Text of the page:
It is to be understood that the above-described arrangements are only illustrative of the application of the principles of the present invention. Numerous modifications and alternative arrangements may be devised by those skilled in the art without departing from the spirit and scope of the invention and the appended claims are intended to cover such modifications and arrangements.

Patent Citations
Cited PatentFiling datePublication dateApplicantTitle
US1853480 *May 7, 1929Apr 12, 1932Frank J BentzSolar water heater
US4052000 *Apr 19, 1976Oct 4, 1977Allen K. CooperSolar energy augmented water heating system
US4111259 *Mar 12, 1976Sep 5, 1978Ecosol, Ltd.Energy conservation system
US4232657 *Apr 19, 1979Nov 11, 1980Killorin Francis HSystem for use with solar collector
US4239638 *Nov 3, 1978Dec 16, 1980Uniroyal, Inc.Use of synthetic hydrocarbon oils as heat transfer fluids
US4248294 *May 1, 1978Feb 3, 1981Goettl Bros. Metal Products, Inc.Solar hot water heating system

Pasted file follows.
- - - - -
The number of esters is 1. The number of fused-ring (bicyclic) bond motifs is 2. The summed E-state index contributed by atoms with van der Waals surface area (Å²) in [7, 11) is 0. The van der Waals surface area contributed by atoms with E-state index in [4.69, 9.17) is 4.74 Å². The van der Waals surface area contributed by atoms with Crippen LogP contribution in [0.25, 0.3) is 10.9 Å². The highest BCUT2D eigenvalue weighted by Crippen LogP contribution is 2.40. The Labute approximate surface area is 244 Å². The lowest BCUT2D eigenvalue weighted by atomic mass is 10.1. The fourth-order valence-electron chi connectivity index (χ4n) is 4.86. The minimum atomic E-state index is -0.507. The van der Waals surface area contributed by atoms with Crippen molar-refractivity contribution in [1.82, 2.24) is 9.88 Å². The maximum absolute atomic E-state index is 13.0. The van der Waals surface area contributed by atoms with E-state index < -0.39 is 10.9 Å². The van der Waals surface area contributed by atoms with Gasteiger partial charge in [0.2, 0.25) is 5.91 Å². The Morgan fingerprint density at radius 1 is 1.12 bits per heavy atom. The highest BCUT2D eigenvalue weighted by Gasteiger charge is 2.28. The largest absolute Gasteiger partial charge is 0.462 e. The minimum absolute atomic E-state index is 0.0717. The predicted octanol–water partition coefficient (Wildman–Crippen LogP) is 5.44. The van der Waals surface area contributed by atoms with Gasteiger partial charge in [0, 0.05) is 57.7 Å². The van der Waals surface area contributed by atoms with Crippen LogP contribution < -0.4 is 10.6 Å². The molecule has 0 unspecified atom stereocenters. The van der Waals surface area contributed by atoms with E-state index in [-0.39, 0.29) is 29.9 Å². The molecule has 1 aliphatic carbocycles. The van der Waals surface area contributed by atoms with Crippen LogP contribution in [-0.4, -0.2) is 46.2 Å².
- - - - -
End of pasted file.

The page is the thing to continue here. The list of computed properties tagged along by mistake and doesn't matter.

US4285334 *Dec 20, 1979Aug 25, 1981State Industries, Inc.Solar heating system
Referenced by
Citing PatentFiling datePublication dateApplicantTitle
US4898152 *Jul 24, 1987Feb 6, 1990Kahl Karl HDual sequence solar water heater
US20090139515 *Dec 3, 2007Jun 4, 2009Gee Randy CSolar thermal energy collector
EP1978311A2 *Apr 15, 2008Oct 8, 2008Catherine BaldoSystem solar heating autonomous and independent of another energy source
WO2009143933A2 *Apr 10, 2009Dec 3, 2009Muscinesi, AugusteSelf-contained solar heating system separate from another energy source
Classifications
U.S. Classification126/584, 126/646, 126/643, 126/640
International ClassificationF24J2/46, F24D11/00
Cooperative ClassificationF24D11/003, Y02E10/40, Y02B10/22, F24J2/4652
European ClassificationF24J2/46K, F24D11/00C2
Legal Events
DateCodeEventDescription
Jun 21, 1988FPExpired due to failure to pay maintenance fee
Effective date: 19880403
Apr 3, 1988LAPSLapse for failure to pay maintenance fees
Nov 3, 1987REMIMaintenance fee reminder mailed
Oct 26, 1981ASAssignment
Owner name: WESTERN SOLAR PRODUCTS, INC., 2120 SOUTH COLLEGE A
Free format text: ASSIGNMENT OF ASSIGNORS INTEREST.;ASSIGNORS:LEFLAR, JAMES A.;STANWOOD, PHILLIP C.;REEL/FRAME:003942/0828
Effective date: 19811014
Free format text: ASSIGNMENT OF ASSIGNORS INTEREST;ASSIGNORS:LEFLAR, JAMES A.;STANWOOD, PHILLIP C.;REEL/FRAME:003942/0828